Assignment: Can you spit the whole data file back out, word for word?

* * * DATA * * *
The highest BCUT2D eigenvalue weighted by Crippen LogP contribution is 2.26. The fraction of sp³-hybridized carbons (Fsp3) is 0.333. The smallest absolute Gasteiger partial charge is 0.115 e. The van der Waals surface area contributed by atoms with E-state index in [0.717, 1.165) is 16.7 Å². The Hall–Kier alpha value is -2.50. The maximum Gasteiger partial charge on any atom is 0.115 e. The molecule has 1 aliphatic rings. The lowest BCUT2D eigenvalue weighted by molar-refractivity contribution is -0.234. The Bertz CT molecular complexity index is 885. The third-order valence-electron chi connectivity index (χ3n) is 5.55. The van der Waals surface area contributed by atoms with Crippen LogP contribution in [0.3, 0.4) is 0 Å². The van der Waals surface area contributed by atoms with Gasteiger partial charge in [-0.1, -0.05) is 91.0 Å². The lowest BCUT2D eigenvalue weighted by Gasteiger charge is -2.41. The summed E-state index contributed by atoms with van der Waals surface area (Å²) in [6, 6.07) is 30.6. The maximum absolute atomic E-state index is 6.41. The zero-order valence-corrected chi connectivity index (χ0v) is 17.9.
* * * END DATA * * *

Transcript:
The highest BCUT2D eigenvalue weighted by Crippen LogP contribution is 2.26. The fraction of sp³-hybridized carbons (Fsp3) is 0.333. The smallest absolute Gasteiger partial charge is 0.115 e. The van der Waals surface area contributed by atoms with E-state index in [0.717, 1.165) is 16.7 Å². The Hall–Kier alpha value is -2.50. The maximum Gasteiger partial charge on any atom is 0.115 e. The molecule has 1 aliphatic rings. The lowest BCUT2D eigenvalue weighted by molar-refractivity contribution is -0.234. The Bertz CT molecular complexity index is 885. The third-order valence-electron chi connectivity index (χ3n) is 5.55. The van der Waals surface area contributed by atoms with Crippen LogP contribution in [0.3, 0.4) is 0 Å². The van der Waals surface area contributed by atoms with Gasteiger partial charge in [-0.1, -0.05) is 91.0 Å². The lowest BCUT2D eigenvalue weighted by Gasteiger charge is -2.41. The summed E-state index contributed by atoms with van der Waals surface area (Å²) in [6, 6.07) is 30.6. The maximum absolute atomic E-state index is 6.41. The zero-order valence-corrected chi connectivity index (χ0v) is 17.9.